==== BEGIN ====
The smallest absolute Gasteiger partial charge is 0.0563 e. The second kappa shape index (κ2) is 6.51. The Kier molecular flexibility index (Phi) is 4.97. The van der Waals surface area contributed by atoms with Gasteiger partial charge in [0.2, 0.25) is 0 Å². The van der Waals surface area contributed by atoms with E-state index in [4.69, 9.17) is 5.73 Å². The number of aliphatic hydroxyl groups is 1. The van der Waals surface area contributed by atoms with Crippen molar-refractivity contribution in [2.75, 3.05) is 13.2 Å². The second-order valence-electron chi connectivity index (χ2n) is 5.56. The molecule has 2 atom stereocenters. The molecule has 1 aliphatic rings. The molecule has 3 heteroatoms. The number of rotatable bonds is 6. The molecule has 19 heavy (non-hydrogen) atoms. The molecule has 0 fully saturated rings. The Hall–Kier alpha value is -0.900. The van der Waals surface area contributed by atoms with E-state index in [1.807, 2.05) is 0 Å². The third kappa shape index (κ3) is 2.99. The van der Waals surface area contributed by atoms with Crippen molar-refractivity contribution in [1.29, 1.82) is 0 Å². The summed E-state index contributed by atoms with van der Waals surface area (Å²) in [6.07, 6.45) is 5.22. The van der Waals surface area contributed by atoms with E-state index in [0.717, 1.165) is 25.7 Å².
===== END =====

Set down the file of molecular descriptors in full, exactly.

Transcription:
The smallest absolute Gasteiger partial charge is 0.0563 e. The second kappa shape index (κ2) is 6.51. The Kier molecular flexibility index (Phi) is 4.97. The van der Waals surface area contributed by atoms with Gasteiger partial charge in [0.2, 0.25) is 0 Å². The van der Waals surface area contributed by atoms with E-state index in [4.69, 9.17) is 5.73 Å². The number of aliphatic hydroxyl groups is 1. The van der Waals surface area contributed by atoms with Crippen molar-refractivity contribution in [2.75, 3.05) is 13.2 Å². The second-order valence-electron chi connectivity index (χ2n) is 5.56. The molecule has 2 atom stereocenters. The molecule has 1 aliphatic rings. The molecule has 3 heteroatoms. The number of rotatable bonds is 6. The molecule has 19 heavy (non-hydrogen) atoms. The molecule has 0 fully saturated rings. The Hall–Kier alpha value is -0.900. The van der Waals surface area contributed by atoms with E-state index in [1.807, 2.05) is 0 Å². The third kappa shape index (κ3) is 2.99. The van der Waals surface area contributed by atoms with Crippen molar-refractivity contribution in [1.29, 1.82) is 0 Å². The summed E-state index contributed by atoms with van der Waals surface area (Å²) in [6.07, 6.45) is 5.22. The van der Waals surface area contributed by atoms with E-state index in [0.717, 1.165) is 25.7 Å².